By 2018, the richest 7,000 adults in India owned more wealth than the bottom 350 million people.
Ishan Anand, Assistant Professor, Jindal Global Law School, O.P. Jindal Global University, Sonipat, Haryana, India.
Rishabh Kumar, Assistant Professor of Economics, University of Massachusetts Boston.
The scourge of wealth inequality is a global phenomenon. Perhaps what distinguishes India, if only slightly, is that most of its population is basically very poor; few would even make the world’s middle class. Yet, a few Indians rival the richest on the planet.
Not much is known about changes in the consumption and wealth distribution in India after 2012. The Indian government binned the last round of the consumer expenditure survey (for 2017-18), earlier rounds of which were widely used to measure poverty and inequality outcomes.
Recently released official sample surveys on household assets and liabilities allow us track changes in the distribution of household wealth. India’s National Statistical Office (NSO) produces a decennial wealth survey of households — the All-India Debt and Investment Survey (AIDIS) — which is nationally representative and detailed. Surprisingly, the latest edition of this data came earlier than expected, giving us a picture of Indian wealth in 2018 (thus, pre-pandemic).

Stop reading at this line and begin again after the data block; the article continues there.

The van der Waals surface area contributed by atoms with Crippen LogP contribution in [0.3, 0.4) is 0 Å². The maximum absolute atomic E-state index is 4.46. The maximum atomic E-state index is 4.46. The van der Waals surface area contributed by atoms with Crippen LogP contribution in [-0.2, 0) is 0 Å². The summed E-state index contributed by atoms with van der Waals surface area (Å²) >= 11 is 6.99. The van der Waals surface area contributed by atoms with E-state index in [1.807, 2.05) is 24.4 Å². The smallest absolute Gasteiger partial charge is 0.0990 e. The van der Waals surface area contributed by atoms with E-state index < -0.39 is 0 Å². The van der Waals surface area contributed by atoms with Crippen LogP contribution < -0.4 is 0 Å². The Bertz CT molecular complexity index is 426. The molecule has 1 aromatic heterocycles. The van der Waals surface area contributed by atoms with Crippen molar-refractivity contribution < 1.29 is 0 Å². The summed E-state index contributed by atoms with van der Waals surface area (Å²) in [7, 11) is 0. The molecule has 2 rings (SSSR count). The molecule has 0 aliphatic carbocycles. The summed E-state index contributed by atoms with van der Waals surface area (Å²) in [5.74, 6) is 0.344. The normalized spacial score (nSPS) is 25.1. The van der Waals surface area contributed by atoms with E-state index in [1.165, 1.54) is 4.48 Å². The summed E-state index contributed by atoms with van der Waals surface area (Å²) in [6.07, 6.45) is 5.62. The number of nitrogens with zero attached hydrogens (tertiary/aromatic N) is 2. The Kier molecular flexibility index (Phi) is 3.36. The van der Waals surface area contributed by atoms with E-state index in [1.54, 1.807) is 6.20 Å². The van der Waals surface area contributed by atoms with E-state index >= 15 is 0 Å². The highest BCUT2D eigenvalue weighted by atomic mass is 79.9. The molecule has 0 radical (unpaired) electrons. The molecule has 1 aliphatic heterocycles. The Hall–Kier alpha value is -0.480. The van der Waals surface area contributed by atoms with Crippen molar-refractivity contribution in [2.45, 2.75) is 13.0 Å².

In a recently released working paper “The sky and the stratosphere: concentrated wealth in India during the lost decade”, we studied the changes in the household wealth distribution between 2012 and 2018.
The results of our analysis were surprising. We found a decline in wealth inequality, driven by inflation adjusted losses for the richest 10%. If true, this would reverse much of the increase in inequality since the early 1990s (the liberalisation period).
Published in: The Hindustan Times
To read the full article, please click here.